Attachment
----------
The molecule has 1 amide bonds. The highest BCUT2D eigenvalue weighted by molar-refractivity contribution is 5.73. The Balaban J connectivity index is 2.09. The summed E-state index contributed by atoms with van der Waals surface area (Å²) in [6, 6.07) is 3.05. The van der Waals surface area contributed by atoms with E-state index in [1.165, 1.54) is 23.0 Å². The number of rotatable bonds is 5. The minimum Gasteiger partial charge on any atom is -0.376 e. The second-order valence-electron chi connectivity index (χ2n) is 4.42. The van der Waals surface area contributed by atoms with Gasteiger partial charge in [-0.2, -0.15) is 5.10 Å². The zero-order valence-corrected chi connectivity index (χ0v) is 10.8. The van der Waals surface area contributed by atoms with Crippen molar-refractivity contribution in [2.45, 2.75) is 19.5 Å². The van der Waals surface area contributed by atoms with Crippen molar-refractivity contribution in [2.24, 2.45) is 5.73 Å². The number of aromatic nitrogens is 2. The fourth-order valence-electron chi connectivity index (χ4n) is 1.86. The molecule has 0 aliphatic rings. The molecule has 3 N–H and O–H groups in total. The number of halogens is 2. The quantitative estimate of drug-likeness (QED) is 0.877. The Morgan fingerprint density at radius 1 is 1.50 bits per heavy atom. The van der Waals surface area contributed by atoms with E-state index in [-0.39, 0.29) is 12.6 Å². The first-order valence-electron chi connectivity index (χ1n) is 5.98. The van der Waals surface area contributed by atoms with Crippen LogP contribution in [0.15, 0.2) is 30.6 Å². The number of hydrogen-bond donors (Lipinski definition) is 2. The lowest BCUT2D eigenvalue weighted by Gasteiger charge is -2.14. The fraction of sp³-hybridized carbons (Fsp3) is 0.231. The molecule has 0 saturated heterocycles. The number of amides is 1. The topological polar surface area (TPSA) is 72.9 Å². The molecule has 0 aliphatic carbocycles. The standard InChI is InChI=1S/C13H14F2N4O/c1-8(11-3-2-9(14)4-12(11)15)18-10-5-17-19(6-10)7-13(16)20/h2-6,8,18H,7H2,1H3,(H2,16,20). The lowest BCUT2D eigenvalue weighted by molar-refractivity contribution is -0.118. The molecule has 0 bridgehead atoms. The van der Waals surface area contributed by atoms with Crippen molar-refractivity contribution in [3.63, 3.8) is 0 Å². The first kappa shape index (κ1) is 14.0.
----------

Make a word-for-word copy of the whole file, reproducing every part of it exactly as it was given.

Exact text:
The molecule has 1 amide bonds. The highest BCUT2D eigenvalue weighted by molar-refractivity contribution is 5.73. The Balaban J connectivity index is 2.09. The summed E-state index contributed by atoms with van der Waals surface area (Å²) in [6, 6.07) is 3.05. The van der Waals surface area contributed by atoms with E-state index in [1.165, 1.54) is 23.0 Å². The number of rotatable bonds is 5. The minimum Gasteiger partial charge on any atom is -0.376 e. The second-order valence-electron chi connectivity index (χ2n) is 4.42. The van der Waals surface area contributed by atoms with Gasteiger partial charge in [-0.2, -0.15) is 5.10 Å². The zero-order valence-corrected chi connectivity index (χ0v) is 10.8. The van der Waals surface area contributed by atoms with Crippen molar-refractivity contribution in [2.45, 2.75) is 19.5 Å². The van der Waals surface area contributed by atoms with Crippen molar-refractivity contribution in [2.24, 2.45) is 5.73 Å². The number of aromatic nitrogens is 2. The fourth-order valence-electron chi connectivity index (χ4n) is 1.86. The molecule has 0 aliphatic rings. The molecule has 3 N–H and O–H groups in total. The number of halogens is 2. The quantitative estimate of drug-likeness (QED) is 0.877. The Morgan fingerprint density at radius 1 is 1.50 bits per heavy atom. The van der Waals surface area contributed by atoms with E-state index in [-0.39, 0.29) is 12.6 Å². The first-order valence-electron chi connectivity index (χ1n) is 5.98. The van der Waals surface area contributed by atoms with Crippen LogP contribution in [0.15, 0.2) is 30.6 Å². The number of hydrogen-bond donors (Lipinski definition) is 2. The lowest BCUT2D eigenvalue weighted by Gasteiger charge is -2.14. The fraction of sp³-hybridized carbons (Fsp3) is 0.231. The molecule has 0 saturated heterocycles. The number of amides is 1. The topological polar surface area (TPSA) is 72.9 Å². The molecule has 0 aliphatic carbocycles. The standard InChI is InChI=1S/C13H14F2N4O/c1-8(11-3-2-9(14)4-12(11)15)18-10-5-17-19(6-10)7-13(16)20/h2-6,8,18H,7H2,1H3,(H2,16,20). The lowest BCUT2D eigenvalue weighted by molar-refractivity contribution is -0.118. The molecule has 0 bridgehead atoms. The van der Waals surface area contributed by atoms with Crippen molar-refractivity contribution in [3.63, 3.8) is 0 Å². The first kappa shape index (κ1) is 14.0.